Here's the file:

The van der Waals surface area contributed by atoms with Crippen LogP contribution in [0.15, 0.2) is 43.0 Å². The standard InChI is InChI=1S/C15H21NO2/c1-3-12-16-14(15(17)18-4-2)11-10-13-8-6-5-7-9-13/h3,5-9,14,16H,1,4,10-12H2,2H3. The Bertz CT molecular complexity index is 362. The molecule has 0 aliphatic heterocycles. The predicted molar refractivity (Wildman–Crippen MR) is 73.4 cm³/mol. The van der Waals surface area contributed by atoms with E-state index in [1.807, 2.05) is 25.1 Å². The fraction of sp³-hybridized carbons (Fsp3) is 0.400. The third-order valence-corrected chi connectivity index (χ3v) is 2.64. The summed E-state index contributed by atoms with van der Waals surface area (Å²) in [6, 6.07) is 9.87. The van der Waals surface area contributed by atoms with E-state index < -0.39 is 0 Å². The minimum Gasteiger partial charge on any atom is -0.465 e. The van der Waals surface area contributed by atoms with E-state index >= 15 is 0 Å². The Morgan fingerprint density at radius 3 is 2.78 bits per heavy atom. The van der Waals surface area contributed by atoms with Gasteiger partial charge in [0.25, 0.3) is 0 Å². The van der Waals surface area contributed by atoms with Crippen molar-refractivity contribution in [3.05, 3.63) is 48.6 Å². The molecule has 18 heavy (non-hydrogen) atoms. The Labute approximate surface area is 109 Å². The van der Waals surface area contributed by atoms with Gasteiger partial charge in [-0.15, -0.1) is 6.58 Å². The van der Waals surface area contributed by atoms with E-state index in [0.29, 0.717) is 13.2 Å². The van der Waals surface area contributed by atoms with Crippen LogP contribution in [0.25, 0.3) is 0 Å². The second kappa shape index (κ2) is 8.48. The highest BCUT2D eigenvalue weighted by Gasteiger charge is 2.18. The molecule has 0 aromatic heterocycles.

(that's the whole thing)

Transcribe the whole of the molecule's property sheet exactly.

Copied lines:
The van der Waals surface area contributed by atoms with Crippen LogP contribution in [0.15, 0.2) is 43.0 Å². The standard InChI is InChI=1S/C15H21NO2/c1-3-12-16-14(15(17)18-4-2)11-10-13-8-6-5-7-9-13/h3,5-9,14,16H,1,4,10-12H2,2H3. The Bertz CT molecular complexity index is 362. The molecule has 0 aliphatic heterocycles. The predicted molar refractivity (Wildman–Crippen MR) is 73.4 cm³/mol. The van der Waals surface area contributed by atoms with E-state index in [1.807, 2.05) is 25.1 Å². The fraction of sp³-hybridized carbons (Fsp3) is 0.400. The third-order valence-corrected chi connectivity index (χ3v) is 2.64. The summed E-state index contributed by atoms with van der Waals surface area (Å²) in [6, 6.07) is 9.87. The van der Waals surface area contributed by atoms with E-state index < -0.39 is 0 Å². The minimum Gasteiger partial charge on any atom is -0.465 e. The van der Waals surface area contributed by atoms with E-state index >= 15 is 0 Å². The Morgan fingerprint density at radius 3 is 2.78 bits per heavy atom. The van der Waals surface area contributed by atoms with Gasteiger partial charge in [0.25, 0.3) is 0 Å². The van der Waals surface area contributed by atoms with Crippen molar-refractivity contribution in [3.05, 3.63) is 48.6 Å². The molecule has 18 heavy (non-hydrogen) atoms. The Labute approximate surface area is 109 Å². The van der Waals surface area contributed by atoms with Gasteiger partial charge in [-0.15, -0.1) is 6.58 Å². The van der Waals surface area contributed by atoms with E-state index in [0.29, 0.717) is 13.2 Å². The van der Waals surface area contributed by atoms with Crippen LogP contribution in [0.25, 0.3) is 0 Å². The second kappa shape index (κ2) is 8.48. The highest BCUT2D eigenvalue weighted by Gasteiger charge is 2.18. The molecule has 0 aromatic heterocycles.